Sex hurt when I was sick. Of course this pain has to do with a lack of bodily cushions — but it also had to do with a scarcity of the hormones that help you feel aroused. That help lubricate you. A scarcity of comfort in yourself that makes your body uncomfortable to everyone else. Maybe it hurts so much because your body is trying to tell you that you’re not compatible with reproduction.
How do you expect me to reproduce if you
I remember asking a nutritionist if it was normal. If it was normal for anorexics to have a hard time with…you know. She kind of smirked and laughed. I don’t know — have you tried lube?
But in the last few years — between ages 22 and 24, two to four years after I “recovered” — it’s like my vagina learned how to open. No lube necessary. Imagine a flower deflowering itself. Maybe this means that I need to attribute all the hot sex I’ve been having to eating disorder recovery (even though it took a few years)! Woohoo!
Apart from all the physical (and sexual) tricks I’m discovering with a better-nourished body, I’m also uncovering some spiritual ones, too. As Elisabeth Huh illuminates in her TEDTalk, to have an eating disorder is to suffer a spiritual sickness — to not be content with your spirit in itself, to always be looking for someone or something else to fill it.
In direct opposition, to have sex, to make love — that seems to require you to be secure enough of your spirit as not to hope that it gets filled by another, but rather that it transcends all those dirty little mortal tricks with another. Back to the matrices of eloquence found in Troscianko’s essay:
The question of selflessness is an interesting one here amid food and sex… the denial gives you something. Self-denial becomes the substance you’re addicted to; it gives you the high (or at least the temporary freedom from the lows) you think you need.
The selflessness involved in good sex is of quite another kind: it isn’t the sterile selflessness of asceticism, but the fluid eroticism of self not being denied, but losing its boundaries from the other — both physically (skin touching skin, body boundaries penetrated) and sensationally and emotionally (in the shared rhythms of a progression towards orgasm, in the intensity of balanced needs and their fulfillment).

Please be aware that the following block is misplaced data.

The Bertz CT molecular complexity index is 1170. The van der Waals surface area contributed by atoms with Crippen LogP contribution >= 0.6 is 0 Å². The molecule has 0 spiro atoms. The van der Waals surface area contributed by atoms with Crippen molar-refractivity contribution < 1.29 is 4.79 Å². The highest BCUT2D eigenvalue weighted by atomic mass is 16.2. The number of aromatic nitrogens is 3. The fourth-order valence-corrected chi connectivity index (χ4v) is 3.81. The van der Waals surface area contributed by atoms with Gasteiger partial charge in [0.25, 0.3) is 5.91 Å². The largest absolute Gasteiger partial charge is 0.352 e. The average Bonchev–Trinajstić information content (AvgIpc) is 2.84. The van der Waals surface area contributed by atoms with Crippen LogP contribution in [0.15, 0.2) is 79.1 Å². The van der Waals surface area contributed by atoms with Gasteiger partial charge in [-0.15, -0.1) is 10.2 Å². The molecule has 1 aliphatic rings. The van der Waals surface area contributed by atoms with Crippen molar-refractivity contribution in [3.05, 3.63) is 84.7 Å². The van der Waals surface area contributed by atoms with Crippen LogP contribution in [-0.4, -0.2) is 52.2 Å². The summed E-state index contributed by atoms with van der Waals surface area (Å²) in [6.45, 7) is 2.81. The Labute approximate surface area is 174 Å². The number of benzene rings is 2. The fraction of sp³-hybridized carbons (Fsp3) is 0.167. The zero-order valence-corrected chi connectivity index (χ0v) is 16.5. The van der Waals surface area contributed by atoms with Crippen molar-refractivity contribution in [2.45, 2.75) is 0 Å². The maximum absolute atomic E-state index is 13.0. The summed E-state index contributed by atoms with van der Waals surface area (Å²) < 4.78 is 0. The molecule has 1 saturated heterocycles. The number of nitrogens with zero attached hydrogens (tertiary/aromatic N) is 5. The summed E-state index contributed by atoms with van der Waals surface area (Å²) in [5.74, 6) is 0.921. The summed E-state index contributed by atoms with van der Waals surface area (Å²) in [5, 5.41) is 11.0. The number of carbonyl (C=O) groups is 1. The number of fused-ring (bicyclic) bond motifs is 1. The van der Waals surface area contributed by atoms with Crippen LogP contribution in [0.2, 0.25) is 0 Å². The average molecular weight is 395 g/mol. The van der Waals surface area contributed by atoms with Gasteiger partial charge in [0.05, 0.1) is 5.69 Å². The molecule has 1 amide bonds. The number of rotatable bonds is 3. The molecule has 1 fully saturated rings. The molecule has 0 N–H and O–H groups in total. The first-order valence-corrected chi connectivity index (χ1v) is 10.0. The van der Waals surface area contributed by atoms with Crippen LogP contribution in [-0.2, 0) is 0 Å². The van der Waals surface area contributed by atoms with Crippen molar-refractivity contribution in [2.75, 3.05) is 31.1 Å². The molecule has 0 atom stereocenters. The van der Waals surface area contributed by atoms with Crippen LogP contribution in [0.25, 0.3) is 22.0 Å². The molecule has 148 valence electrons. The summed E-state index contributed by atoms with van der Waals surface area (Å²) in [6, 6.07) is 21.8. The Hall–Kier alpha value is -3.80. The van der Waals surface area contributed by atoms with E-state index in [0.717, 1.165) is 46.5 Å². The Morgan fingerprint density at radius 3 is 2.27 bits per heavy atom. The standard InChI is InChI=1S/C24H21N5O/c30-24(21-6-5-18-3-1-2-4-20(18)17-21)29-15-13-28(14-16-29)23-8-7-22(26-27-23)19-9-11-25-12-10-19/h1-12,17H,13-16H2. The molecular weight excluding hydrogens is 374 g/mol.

So self is lost not by squashing it down out of sight (which makes it clamor all the louder) but by letting it be part of someone else for a while. It’s quite different.
Part of treating an eating disorder is allowing the world (and your body) to be more complicated, dare I say more intuitive, than you want it to be. Or so says Opal: Food+Body Wisdom, in its very first podcast. And that the job of a psychologist — be it in an office session or in the moments you act as your own — is to reframe your lived experience. This takes flexibility and experimentation, intuition — which I find in poetry.
“Some of the work that I think is really cool about eating disorders,” mentions one of Opal’s contributors, “is that you do have this specific, tangible part of a person’s life…to kind of work back from…into these larger, more abstract, more metaphorical things about their life and their psyche.”
Eating disorders offer a simple concept—the body—and all the ways you flex and experiment with it as your vehicle towards complex psychology. You further deviate into the margins of society, disembodied, weird (mental) spacing, not-finishing-sentences, not-measuring-up. And this is why poetry is the only language we have to reach the ana ants. This is why poetry is the language of queens.
Use it to find your mind. Use it for recovery.
I need to say that I’d love to continue this conversation through your comments, messages, Instagram DM, @ssimon8, the shameful plug, because I’m more accustomed to shame than not. However you choose to talk about these types of things. Ana ants or not. All welcome.